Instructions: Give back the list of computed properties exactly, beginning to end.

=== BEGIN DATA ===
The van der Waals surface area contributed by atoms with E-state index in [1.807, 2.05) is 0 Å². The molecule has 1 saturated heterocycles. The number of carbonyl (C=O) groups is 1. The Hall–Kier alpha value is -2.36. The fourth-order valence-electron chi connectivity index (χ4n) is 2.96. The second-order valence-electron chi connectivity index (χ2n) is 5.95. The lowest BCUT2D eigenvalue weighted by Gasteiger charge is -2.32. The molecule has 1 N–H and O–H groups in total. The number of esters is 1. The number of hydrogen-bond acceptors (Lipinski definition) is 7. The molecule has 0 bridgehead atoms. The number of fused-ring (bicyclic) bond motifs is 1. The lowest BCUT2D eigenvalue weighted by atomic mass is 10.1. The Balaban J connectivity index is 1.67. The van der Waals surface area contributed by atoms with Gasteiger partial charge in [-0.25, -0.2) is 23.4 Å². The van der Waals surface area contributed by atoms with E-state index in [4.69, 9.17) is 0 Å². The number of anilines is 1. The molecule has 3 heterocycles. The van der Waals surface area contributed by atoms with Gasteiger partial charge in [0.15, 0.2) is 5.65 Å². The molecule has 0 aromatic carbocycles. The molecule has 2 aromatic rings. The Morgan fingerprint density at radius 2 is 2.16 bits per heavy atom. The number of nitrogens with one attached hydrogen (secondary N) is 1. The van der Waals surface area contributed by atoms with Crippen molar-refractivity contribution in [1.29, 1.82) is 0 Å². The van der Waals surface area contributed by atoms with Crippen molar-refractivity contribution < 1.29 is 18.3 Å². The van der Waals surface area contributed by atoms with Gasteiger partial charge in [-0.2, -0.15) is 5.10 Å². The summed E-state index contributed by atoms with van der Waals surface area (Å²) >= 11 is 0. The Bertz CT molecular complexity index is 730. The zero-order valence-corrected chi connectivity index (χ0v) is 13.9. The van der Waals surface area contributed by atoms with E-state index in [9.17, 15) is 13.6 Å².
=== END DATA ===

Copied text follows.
The van der Waals surface area contributed by atoms with E-state index in [1.807, 2.05) is 0 Å². The molecule has 1 saturated heterocycles. The number of carbonyl (C=O) groups is 1. The Hall–Kier alpha value is -2.36. The fourth-order valence-electron chi connectivity index (χ4n) is 2.96. The second-order valence-electron chi connectivity index (χ2n) is 5.95. The lowest BCUT2D eigenvalue weighted by Gasteiger charge is -2.32. The molecule has 1 N–H and O–H groups in total. The number of esters is 1. The number of hydrogen-bond acceptors (Lipinski definition) is 7. The molecule has 0 bridgehead atoms. The number of fused-ring (bicyclic) bond motifs is 1. The lowest BCUT2D eigenvalue weighted by atomic mass is 10.1. The Balaban J connectivity index is 1.67. The van der Waals surface area contributed by atoms with Gasteiger partial charge in [-0.25, -0.2) is 23.4 Å². The van der Waals surface area contributed by atoms with E-state index in [4.69, 9.17) is 0 Å². The number of anilines is 1. The molecule has 3 heterocycles. The van der Waals surface area contributed by atoms with Gasteiger partial charge in [0.15, 0.2) is 5.65 Å². The molecule has 0 aromatic carbocycles. The molecule has 2 aromatic rings. The Morgan fingerprint density at radius 2 is 2.16 bits per heavy atom. The number of nitrogens with one attached hydrogen (secondary N) is 1. The van der Waals surface area contributed by atoms with Crippen molar-refractivity contribution in [1.29, 1.82) is 0 Å². The van der Waals surface area contributed by atoms with Crippen molar-refractivity contribution < 1.29 is 18.3 Å². The van der Waals surface area contributed by atoms with Gasteiger partial charge in [-0.2, -0.15) is 5.10 Å². The summed E-state index contributed by atoms with van der Waals surface area (Å²) >= 11 is 0. The Bertz CT molecular complexity index is 730. The zero-order valence-corrected chi connectivity index (χ0v) is 13.9. The van der Waals surface area contributed by atoms with E-state index in [9.17, 15) is 13.6 Å².